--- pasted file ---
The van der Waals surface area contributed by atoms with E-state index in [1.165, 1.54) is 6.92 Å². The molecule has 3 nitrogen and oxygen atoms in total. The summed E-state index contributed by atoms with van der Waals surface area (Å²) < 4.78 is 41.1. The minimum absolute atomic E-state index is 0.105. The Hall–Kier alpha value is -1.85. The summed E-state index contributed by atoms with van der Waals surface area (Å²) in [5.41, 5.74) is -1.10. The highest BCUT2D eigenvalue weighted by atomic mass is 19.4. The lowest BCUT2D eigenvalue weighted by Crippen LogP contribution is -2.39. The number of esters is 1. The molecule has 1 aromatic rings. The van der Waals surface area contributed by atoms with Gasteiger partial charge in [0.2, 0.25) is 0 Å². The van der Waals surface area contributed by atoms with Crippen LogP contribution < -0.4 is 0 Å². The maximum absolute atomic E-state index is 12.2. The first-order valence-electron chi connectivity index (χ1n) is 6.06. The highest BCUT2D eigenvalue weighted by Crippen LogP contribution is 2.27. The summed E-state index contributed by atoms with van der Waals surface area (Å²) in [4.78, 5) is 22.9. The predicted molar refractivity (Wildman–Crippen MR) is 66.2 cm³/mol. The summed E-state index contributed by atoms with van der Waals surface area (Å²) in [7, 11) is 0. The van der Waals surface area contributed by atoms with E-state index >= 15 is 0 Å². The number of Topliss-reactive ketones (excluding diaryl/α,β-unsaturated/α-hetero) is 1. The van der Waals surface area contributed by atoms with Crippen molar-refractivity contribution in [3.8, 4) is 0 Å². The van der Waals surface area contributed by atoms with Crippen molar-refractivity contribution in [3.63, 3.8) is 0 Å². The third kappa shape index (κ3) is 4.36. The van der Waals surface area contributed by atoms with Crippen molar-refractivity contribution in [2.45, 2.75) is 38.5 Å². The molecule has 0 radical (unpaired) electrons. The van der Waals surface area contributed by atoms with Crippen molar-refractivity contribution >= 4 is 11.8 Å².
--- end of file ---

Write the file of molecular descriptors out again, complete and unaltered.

The van der Waals surface area contributed by atoms with E-state index in [1.165, 1.54) is 6.92 Å². The molecule has 3 nitrogen and oxygen atoms in total. The summed E-state index contributed by atoms with van der Waals surface area (Å²) < 4.78 is 41.1. The minimum absolute atomic E-state index is 0.105. The Hall–Kier alpha value is -1.85. The summed E-state index contributed by atoms with van der Waals surface area (Å²) in [5.41, 5.74) is -1.10. The highest BCUT2D eigenvalue weighted by atomic mass is 19.4. The lowest BCUT2D eigenvalue weighted by Crippen LogP contribution is -2.39. The number of esters is 1. The molecule has 1 aromatic rings. The van der Waals surface area contributed by atoms with Gasteiger partial charge in [0.2, 0.25) is 0 Å². The van der Waals surface area contributed by atoms with Crippen LogP contribution < -0.4 is 0 Å². The maximum absolute atomic E-state index is 12.2. The first-order valence-electron chi connectivity index (χ1n) is 6.06. The highest BCUT2D eigenvalue weighted by Crippen LogP contribution is 2.27. The summed E-state index contributed by atoms with van der Waals surface area (Å²) in [4.78, 5) is 22.9. The predicted molar refractivity (Wildman–Crippen MR) is 66.2 cm³/mol. The summed E-state index contributed by atoms with van der Waals surface area (Å²) in [7, 11) is 0. The van der Waals surface area contributed by atoms with E-state index >= 15 is 0 Å². The number of Topliss-reactive ketones (excluding diaryl/α,β-unsaturated/α-hetero) is 1. The van der Waals surface area contributed by atoms with Crippen molar-refractivity contribution in [3.8, 4) is 0 Å². The van der Waals surface area contributed by atoms with Crippen molar-refractivity contribution in [3.63, 3.8) is 0 Å². The third kappa shape index (κ3) is 4.36. The van der Waals surface area contributed by atoms with Crippen molar-refractivity contribution in [2.45, 2.75) is 38.5 Å². The molecule has 0 radical (unpaired) electrons. The van der Waals surface area contributed by atoms with Crippen molar-refractivity contribution >= 4 is 11.8 Å².